I Wish I Could Quit You, Thomas Hardy

    I am in love with Thomas Hardy–and from that love, a conundrum is born.
    It all began with “Far From the Madding Crowd”. I’ll be honest, the guy had me at hello:

        When Farmer Oak smiled, the corners of his mouth spread
    till they were within an unimportant distance of his ears, his
    eyes were reduced to chinks, and diverging wrinkles appeared
    round them, extending upon his countenance like the rays in a
    rudimentary sketch of the rising sun.

    That, ladies and gents, is the opening paragraph. Note that it is one sentence–five lines long. Naughty little thing, isn’t he?
    The affair continues as I read, “Tess of the D’urbervilles”. In this–dare I say masterpiece?–each sentence is a poem of it’s own. I almost feel foolish going anywhere near the stuff. Bloggery? Are you kidding? Thomas would never approve.
    The complex characters, even those in existence for but a page or two, possess unique, detailed, constantly undulating perspectives. Their musings, which often contradict their actions, seamlessly guide the story along, without dragging it through a thick fog of rambling introspection.
    Hardy employs whimsical, animated prose; the words dance off the page like cartoons, yet the severity of his subject matter remains intact.
    Beneath this colorful rhythm hides a deceptive subtlety. Much of what happens is left to reader interpretation–particularly the important, plot-changing events. Clues are there, and plenty of them. Only they are hidden; sprinkled throughout like Easter eggs.
    My literacy drive is all revved-up. I’ve discovered a nasty little fetish for big, wordy sentences–long as the page itself and infested with semi-colons. I don’t care if it isn’t natural, dammit!
    I have this tendency, you see–I rush into relationships. If a literary love affair so much as hints at longevity, I immediately devour the writer’s entire bibliography. These discoveries are rare, but when they do happen, they happen hard. My apologies, John Irving; Mr. Hardy and I need some alone time.
    How did this love, so intense I shelved “A Widow for One Year” until “Tess” can be finished, give birth to a baby conundrum? In all honesty–and I mean this in the truest way possible–it’s not him; it’s me.
    My re-writes are taking too long, and the number of miniscule adjustments I make to each sentence has reached record highs. I’m sorry to be blunt, but I just don’t have time for all that drama.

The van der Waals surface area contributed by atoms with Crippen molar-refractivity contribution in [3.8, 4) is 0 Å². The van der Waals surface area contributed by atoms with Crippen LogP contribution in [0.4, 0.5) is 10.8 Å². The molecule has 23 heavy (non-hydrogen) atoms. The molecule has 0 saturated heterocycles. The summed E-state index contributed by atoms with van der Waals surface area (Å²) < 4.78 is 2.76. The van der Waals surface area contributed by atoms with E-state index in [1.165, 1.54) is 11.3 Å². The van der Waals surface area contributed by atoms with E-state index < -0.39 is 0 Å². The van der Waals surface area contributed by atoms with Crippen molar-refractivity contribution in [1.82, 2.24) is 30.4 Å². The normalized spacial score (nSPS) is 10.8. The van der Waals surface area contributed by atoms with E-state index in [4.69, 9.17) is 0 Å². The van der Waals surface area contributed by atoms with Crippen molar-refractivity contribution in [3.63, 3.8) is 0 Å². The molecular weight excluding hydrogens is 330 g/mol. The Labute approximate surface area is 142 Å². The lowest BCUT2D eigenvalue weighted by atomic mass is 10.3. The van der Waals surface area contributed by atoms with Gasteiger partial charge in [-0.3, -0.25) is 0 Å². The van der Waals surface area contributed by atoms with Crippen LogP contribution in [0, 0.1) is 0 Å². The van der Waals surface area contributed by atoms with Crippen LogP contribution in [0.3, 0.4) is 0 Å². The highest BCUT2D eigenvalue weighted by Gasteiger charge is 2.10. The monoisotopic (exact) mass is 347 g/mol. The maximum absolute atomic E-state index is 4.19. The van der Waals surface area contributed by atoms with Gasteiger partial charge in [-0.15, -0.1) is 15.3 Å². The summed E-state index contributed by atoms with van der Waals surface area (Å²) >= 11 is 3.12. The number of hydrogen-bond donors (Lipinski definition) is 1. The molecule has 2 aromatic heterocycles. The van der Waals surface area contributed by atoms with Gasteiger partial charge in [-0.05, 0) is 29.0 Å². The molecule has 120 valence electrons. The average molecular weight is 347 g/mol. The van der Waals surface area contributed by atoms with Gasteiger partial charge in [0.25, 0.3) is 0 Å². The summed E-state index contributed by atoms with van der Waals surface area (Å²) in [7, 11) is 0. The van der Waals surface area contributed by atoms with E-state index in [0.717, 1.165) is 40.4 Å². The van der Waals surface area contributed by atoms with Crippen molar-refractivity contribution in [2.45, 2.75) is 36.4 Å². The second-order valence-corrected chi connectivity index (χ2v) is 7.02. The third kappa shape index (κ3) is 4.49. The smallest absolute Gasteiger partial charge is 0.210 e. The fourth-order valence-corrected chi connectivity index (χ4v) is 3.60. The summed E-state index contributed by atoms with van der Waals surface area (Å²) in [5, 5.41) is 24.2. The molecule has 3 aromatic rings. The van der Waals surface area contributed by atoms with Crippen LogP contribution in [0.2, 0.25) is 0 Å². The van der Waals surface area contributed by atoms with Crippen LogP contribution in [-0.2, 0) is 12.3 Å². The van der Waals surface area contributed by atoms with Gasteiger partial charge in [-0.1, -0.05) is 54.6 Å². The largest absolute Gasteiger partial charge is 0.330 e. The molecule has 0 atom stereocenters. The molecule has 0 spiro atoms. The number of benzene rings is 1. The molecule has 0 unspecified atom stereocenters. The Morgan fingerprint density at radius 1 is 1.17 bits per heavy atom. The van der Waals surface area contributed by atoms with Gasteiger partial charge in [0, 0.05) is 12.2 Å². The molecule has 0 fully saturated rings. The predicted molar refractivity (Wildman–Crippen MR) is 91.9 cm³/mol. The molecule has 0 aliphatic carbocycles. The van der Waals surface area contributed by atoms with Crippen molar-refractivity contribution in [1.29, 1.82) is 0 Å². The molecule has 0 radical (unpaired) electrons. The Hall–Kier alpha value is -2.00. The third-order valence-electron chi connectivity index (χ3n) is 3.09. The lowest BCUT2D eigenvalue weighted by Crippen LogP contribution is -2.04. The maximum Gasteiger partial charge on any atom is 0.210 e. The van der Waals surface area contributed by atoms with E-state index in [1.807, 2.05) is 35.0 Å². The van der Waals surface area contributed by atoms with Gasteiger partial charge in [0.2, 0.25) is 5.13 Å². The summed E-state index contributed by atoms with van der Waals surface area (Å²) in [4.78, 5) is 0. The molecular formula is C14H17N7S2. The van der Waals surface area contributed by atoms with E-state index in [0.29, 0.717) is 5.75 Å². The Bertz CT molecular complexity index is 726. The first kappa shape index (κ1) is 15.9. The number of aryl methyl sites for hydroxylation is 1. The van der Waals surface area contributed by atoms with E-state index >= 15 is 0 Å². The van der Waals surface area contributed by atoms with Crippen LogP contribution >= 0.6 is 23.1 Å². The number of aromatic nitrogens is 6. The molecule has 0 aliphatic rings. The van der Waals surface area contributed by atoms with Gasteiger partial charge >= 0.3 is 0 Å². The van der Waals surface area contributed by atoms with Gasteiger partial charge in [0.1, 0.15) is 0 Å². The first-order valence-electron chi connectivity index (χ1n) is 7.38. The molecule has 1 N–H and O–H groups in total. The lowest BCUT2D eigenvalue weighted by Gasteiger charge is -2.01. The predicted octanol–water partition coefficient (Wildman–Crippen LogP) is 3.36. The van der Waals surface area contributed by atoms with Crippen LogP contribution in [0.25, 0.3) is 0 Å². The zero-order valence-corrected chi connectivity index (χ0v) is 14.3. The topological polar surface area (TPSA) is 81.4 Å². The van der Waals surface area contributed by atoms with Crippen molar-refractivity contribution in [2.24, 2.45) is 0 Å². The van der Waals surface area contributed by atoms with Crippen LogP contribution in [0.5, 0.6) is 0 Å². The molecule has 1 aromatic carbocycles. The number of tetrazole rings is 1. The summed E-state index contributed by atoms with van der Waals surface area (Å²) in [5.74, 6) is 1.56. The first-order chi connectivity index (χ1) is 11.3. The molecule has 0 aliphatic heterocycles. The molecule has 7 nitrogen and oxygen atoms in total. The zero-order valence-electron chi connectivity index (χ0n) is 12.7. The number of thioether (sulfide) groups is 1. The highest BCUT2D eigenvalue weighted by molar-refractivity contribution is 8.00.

I tried to convince myself that nothing was wrong; told myself I was just insecure around literary deities. I took a little “me” time, to sort things out, and I’ve since come to realize the full complexity of the situation. Naturally, understanding has only led to harder questions. Aww, the baby conundrum is growing so fast!
    Hardy’s sentences, so flourishing with language never uttered in conversation (even in the late 1800’s), are making my prose look fat. My initial drafts are weighed down by such high syllable counts, I’ve been forced to punch an extra hole in my belt. What’s worse, I’m holding myself back. With handcuffs fastened to my wrists, navigating a creative flow becomes quite a struggle.
    Hey, I’d love to be a full-time writer. If I had all day, none of this would be a problem. However, as it stands, I have a very limiting schedule. If the opportunity to work on the book comes around, then use of that moment needs to be effective as possible. I’m talking maximum efficiency, here.
    So what’s a guy to do? Read machinery instruction manuals all day? I’d really rather not, because

        WARNING! Prose may look like this.
        ADVERTENCIA! Prosa pudin lucir como esta.
        Varning! Prosa kan se likt denna.
        警告! 散文如下所示:。

Published in: on April 7, 2011 at 5:31 am  Comments (3)  
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Everything is Medium: Little Michael and Big Ben

    Since the beginning of 2011, digital photographer Chris Schatz has been hard at work on his ambitious new project, “One Photograph a Day”. From the first day of the year to the last, Chris is going to take one photograph for each of those days and post it on his blog.